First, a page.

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Orange pants

Brandon Keelean | Wednesday, September 7, 2011

As I sat waiting for my theology class to begin Monday I heard whispers coming from behind me. I got nervous. Suddenly I felt like my sixth grade self. I was again 11 years old with sweaty palms and chills running down my arm.

I wasn’t sure what the two girls behind me where talking about, but I had a feeling they were talking about me. Each inaudible sentence seemed to begin with Brandon. It’s hard to describe and makes no sense, but it seemed so logical in that moment.

Perhaps what I was feeling is something I can blame on my generation. We are known as the “me generation” after all, and that’s exactly what I was thinking — me, me, me. Why wouldn’t two perfect strangers want to talk about me?

More likely the feeling has something to do with my childhood. For an awkward year or two in middle school I wore orange pants of varying shades almost every day of the week. I refused to wear T-shirts with writing on them, and I put about three tablespoons of gel in my hair each morning to make sure every point was perfect. I wanted to be noticed and it worked, though not in the way I was hoping. Maybe I never quite got over making myself the center of attention, legitimate or not.

Whatever the source of the feeling was, it was there again. I, a 20-year-old man, was sitting in a desk that was way too small for my 6-foot-5-inch frame, worrying frantically about what these two girls could be talking about.

I then proceeded to surreptitiously check everything I could think of. I pretended to wipe my brow on my sleeve while checking to see if I had remembered to put deodorant on that morning. I faked a yawned and stretched so that I could see if my tag was hanging out of my shirt, and as I extended my arms fully, I put my fingers through my hair to check if there was any residual bed-head from the night before. I then pulled out my wallet, moving slowly to ensure no new holes had appeared in my cargo shorts. And I faked a cough to make sure my breath didn’t smell.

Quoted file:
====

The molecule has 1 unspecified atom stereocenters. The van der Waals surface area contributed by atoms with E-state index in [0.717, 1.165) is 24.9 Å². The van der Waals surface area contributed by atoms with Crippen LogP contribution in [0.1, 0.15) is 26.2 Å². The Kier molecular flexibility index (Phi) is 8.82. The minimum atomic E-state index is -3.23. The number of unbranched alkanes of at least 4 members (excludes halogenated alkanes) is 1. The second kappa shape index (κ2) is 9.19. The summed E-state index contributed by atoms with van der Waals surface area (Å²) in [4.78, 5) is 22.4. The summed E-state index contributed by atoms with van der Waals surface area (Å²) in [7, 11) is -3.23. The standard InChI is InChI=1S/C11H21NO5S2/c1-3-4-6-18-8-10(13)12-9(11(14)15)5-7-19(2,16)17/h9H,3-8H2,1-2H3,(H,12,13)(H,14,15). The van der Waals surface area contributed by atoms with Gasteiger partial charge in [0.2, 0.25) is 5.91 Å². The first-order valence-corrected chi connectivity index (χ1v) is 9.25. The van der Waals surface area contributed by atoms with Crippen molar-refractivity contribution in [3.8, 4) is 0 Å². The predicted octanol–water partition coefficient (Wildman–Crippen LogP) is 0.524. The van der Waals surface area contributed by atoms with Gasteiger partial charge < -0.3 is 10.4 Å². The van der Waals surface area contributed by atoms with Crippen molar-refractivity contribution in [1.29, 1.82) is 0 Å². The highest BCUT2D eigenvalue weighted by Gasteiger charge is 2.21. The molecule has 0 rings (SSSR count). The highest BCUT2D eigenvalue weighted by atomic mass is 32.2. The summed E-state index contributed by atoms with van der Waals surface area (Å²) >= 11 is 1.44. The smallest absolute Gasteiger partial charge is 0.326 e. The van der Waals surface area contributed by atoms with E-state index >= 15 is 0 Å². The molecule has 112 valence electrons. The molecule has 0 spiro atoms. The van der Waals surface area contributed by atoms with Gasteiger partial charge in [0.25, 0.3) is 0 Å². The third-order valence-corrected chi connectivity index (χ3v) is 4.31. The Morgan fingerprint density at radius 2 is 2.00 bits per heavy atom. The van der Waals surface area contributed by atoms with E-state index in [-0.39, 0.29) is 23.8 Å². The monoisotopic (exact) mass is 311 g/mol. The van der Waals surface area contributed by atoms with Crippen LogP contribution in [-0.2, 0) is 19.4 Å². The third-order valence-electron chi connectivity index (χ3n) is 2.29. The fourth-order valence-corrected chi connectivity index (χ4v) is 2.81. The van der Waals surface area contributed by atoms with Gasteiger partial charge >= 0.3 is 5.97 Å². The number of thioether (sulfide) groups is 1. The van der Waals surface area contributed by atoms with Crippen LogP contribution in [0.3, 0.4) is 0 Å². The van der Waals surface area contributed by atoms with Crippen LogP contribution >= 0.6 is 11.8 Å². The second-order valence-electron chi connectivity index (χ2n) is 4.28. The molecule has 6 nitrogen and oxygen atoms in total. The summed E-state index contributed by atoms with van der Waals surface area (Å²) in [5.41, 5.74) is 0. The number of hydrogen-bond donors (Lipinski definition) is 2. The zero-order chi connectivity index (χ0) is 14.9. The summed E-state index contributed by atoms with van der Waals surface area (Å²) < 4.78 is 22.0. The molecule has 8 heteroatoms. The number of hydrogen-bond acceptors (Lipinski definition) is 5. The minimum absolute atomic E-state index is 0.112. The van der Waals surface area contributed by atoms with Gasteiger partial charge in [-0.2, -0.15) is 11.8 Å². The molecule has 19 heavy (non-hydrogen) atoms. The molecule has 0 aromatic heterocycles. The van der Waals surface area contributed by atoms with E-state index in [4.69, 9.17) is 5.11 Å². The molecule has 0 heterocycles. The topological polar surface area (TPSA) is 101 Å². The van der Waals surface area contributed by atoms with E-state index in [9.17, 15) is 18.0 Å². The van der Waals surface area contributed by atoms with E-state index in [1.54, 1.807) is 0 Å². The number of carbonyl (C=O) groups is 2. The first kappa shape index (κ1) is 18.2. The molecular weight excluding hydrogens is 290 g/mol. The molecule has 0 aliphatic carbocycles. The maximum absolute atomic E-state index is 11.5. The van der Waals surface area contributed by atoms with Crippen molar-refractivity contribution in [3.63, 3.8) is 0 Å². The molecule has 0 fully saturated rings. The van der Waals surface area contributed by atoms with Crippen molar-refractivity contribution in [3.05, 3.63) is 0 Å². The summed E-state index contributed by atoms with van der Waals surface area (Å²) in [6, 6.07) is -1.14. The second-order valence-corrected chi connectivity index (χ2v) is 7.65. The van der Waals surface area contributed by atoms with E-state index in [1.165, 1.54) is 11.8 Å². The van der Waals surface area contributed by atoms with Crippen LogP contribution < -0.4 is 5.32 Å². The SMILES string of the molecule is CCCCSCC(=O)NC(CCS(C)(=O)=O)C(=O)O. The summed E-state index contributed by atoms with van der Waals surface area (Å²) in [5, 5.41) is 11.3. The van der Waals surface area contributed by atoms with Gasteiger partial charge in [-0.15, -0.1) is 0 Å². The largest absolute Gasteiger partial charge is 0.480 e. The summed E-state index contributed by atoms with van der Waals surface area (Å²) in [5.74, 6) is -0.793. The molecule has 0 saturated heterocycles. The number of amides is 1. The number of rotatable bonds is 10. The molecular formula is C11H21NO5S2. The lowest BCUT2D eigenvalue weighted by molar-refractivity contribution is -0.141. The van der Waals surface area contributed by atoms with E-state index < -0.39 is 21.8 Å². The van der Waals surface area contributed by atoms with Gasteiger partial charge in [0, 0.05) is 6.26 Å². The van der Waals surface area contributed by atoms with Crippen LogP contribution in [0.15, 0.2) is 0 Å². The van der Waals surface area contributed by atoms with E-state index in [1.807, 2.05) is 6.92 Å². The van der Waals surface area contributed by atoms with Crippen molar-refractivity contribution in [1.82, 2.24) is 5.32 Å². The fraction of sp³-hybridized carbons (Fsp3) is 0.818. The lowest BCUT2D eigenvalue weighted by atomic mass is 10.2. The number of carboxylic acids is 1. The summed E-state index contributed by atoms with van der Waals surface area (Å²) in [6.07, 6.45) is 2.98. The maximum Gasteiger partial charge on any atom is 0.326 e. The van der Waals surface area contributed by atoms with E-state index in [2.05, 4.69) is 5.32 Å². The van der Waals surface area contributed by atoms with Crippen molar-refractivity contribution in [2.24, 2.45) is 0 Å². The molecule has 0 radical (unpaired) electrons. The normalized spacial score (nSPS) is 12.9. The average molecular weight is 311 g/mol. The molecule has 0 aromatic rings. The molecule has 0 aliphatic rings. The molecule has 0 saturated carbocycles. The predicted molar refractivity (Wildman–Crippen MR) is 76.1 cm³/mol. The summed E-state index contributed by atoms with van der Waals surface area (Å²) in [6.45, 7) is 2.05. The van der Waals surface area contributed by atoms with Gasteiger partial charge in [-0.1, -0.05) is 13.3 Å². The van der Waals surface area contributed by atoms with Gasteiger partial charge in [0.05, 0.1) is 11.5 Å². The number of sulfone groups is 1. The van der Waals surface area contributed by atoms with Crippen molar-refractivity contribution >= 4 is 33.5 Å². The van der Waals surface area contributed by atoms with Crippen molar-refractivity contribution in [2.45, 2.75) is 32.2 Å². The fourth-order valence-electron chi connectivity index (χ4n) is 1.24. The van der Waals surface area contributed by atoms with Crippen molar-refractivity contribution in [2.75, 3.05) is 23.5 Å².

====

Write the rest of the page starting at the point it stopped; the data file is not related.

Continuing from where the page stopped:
Thirty seconds had now passed and I decided it was worth it to see if I even knew the people behind me. Worried about what would happen if I turned around without a reason, I twisted in my seat as if I were cracking my back. As my spine twisted, two complete strangers came into view.

Forty-five seconds had passed at this point and my rational brain finally kicked in. I reasoned out the probability they were talking about me to be one-in-a-gazillion. I realized that, if they were like most Notre Dame students, they were probably talking about football. I began to ease into my chair to prepare for a lecture about love and justice in the Catholic Church.

Looking back on those brief moments I find it ridiculous that I was even worried about the opinions of two random people. I should be an adult who is not afraid of what others think of me. But it seems that I never completely grew up.

Thankfully all I have left is a little childish insecurity, because I don’t think Notre Dame is ready to see me in orange pants.

The views expressed in the Inside Column are those of the author and not necessarily those of The Observer.

Contact Brandon Keelean at [email protected]